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Climate-Smart Agriculture

Publications

This collection of findings by a group of scientists and economists looks at climate change impacts on food and agriculture, at global and regional levels, over the past two decades.

The evidence shows the impacts of global warming and discusses the consequences for food security, health and nutrition, water scarcity and climate adaptation and presents different policy responses.

The brief outlines the ways in which climate-smart agriculture can be promoted from government to field level. It follows a two-day consultation in Kenya that brought together researchers, development workers, policy makers and producers in 2014. The effort was supported by the Ministry of Agriculture, Livestock and Fisheries of the Government of Kenya, the Food and Agriculture Organization of the United Nations (FAO), the World Agroforestry Centre (ICRAF) and the CGIAR Research Program on Climate Change, Agriculture and Food Security (CCAFS).

Conservation agriculture (CA) can increase resilience to climate change and has the potential to contribute to climate change mitigation. The benefits of CA are highly site-specific. Innovative approaches are needed to overcome barriers for uptake of CA by smallholders.

 

 

This study established mixed results on adoption of the promoted climate-smart agricultural practices in the MICCA pilot site in Kenya. Findings clearly revealed the most adopted CSA practices as improved fodder production (i.e. Napier and Rhodes grasses) and planting of agroforestry trees (i.e. Grevillia and Croton). Whereas the least adopted improved practices included establishment of tree nurseries, fodder trees, manure composting and installation of biogas digesters.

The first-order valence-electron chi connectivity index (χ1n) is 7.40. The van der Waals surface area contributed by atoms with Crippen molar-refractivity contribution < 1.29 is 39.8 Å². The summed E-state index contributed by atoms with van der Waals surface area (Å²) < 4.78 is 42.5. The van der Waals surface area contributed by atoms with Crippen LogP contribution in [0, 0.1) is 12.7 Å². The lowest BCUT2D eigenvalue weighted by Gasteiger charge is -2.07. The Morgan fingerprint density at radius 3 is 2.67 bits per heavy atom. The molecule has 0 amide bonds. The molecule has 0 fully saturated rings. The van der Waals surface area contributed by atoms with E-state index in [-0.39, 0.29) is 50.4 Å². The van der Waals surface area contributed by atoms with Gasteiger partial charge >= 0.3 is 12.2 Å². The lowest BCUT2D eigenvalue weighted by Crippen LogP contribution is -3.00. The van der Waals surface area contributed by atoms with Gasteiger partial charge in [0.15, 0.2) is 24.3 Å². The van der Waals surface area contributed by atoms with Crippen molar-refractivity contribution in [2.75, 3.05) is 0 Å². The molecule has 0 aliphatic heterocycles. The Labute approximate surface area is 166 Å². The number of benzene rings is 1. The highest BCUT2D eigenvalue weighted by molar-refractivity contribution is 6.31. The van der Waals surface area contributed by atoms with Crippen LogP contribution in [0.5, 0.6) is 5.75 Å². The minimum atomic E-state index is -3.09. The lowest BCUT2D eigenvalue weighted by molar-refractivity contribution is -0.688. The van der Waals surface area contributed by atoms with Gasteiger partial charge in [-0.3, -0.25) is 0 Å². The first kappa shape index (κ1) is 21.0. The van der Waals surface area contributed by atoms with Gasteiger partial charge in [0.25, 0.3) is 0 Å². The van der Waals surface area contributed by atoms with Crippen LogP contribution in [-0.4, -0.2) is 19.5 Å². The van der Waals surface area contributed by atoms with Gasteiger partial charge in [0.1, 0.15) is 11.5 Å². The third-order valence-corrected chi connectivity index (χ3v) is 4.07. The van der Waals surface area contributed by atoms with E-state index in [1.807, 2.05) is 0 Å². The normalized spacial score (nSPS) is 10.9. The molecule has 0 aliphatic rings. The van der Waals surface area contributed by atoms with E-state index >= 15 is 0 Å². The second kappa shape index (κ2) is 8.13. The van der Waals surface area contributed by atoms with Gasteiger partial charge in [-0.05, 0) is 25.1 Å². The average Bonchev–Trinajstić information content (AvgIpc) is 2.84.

Over 50 climate change and agriculture experts from research institutions, government, development partners, farming community and NGOs gathered in a national workshop on climate change and agriculture "Sharing Evidence and Experience on Climate-Smart Agriculture" in Dar es Salaam 15 and 16 October, 2014. The workshop was organized jointly by the Food and Agriculture Organization of the United Nations (FAO), the World Agroforestry Center (ICRAF), CARE International and the Ministry of Agriculture, Food Security and Cooperatives (MAFSC). This document reflects the presentations discussions and conclusions of the workshop supported by evidence and experience from CSA projects in Tanzania.